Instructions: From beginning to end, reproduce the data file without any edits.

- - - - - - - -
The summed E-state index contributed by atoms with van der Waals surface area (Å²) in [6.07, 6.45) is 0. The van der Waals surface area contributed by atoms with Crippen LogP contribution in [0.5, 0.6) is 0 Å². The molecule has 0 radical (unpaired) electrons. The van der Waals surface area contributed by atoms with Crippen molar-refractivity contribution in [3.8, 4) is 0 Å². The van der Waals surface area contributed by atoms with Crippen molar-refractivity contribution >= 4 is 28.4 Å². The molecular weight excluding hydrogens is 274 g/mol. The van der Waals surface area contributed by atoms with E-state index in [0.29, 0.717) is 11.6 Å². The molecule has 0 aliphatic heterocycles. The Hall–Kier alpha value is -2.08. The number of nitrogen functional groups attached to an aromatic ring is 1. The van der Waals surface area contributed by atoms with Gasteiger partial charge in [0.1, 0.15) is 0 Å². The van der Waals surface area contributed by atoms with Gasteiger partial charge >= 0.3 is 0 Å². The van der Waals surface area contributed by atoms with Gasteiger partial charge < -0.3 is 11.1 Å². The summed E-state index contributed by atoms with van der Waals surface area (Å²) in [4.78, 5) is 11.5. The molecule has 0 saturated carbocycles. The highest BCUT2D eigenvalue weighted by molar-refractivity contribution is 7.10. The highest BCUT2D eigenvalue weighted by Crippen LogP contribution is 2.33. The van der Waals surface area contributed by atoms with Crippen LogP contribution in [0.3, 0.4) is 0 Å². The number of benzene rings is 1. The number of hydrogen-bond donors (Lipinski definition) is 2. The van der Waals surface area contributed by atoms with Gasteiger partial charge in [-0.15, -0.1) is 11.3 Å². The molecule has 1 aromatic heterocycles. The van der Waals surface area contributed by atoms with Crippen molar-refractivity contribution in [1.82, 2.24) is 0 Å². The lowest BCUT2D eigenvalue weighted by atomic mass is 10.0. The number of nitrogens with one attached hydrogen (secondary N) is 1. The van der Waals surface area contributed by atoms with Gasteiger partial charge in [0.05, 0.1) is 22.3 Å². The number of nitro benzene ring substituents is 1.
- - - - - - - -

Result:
The summed E-state index contributed by atoms with van der Waals surface area (Å²) in [6.07, 6.45) is 0. The van der Waals surface area contributed by atoms with Crippen LogP contribution in [0.5, 0.6) is 0 Å². The molecule has 0 radical (unpaired) electrons. The van der Waals surface area contributed by atoms with Crippen molar-refractivity contribution in [3.8, 4) is 0 Å². The van der Waals surface area contributed by atoms with Crippen molar-refractivity contribution >= 4 is 28.4 Å². The molecular weight excluding hydrogens is 274 g/mol. The van der Waals surface area contributed by atoms with E-state index in [0.29, 0.717) is 11.6 Å². The molecule has 0 aliphatic heterocycles. The Hall–Kier alpha value is -2.08. The number of nitrogen functional groups attached to an aromatic ring is 1. The van der Waals surface area contributed by atoms with Gasteiger partial charge in [0.1, 0.15) is 0 Å². The van der Waals surface area contributed by atoms with Gasteiger partial charge >= 0.3 is 0 Å². The van der Waals surface area contributed by atoms with Gasteiger partial charge < -0.3 is 11.1 Å². The summed E-state index contributed by atoms with van der Waals surface area (Å²) in [4.78, 5) is 11.5. The molecule has 0 saturated carbocycles. The highest BCUT2D eigenvalue weighted by molar-refractivity contribution is 7.10. The highest BCUT2D eigenvalue weighted by Crippen LogP contribution is 2.33. The van der Waals surface area contributed by atoms with Crippen LogP contribution in [0.3, 0.4) is 0 Å². The number of benzene rings is 1. The number of hydrogen-bond donors (Lipinski definition) is 2. The van der Waals surface area contributed by atoms with Gasteiger partial charge in [-0.15, -0.1) is 11.3 Å². The molecule has 1 aromatic heterocycles. The van der Waals surface area contributed by atoms with Crippen molar-refractivity contribution in [1.82, 2.24) is 0 Å². The lowest BCUT2D eigenvalue weighted by atomic mass is 10.0. The number of nitrogens with one attached hydrogen (secondary N) is 1. The van der Waals surface area contributed by atoms with Gasteiger partial charge in [0.05, 0.1) is 22.3 Å². The number of nitro benzene ring substituents is 1.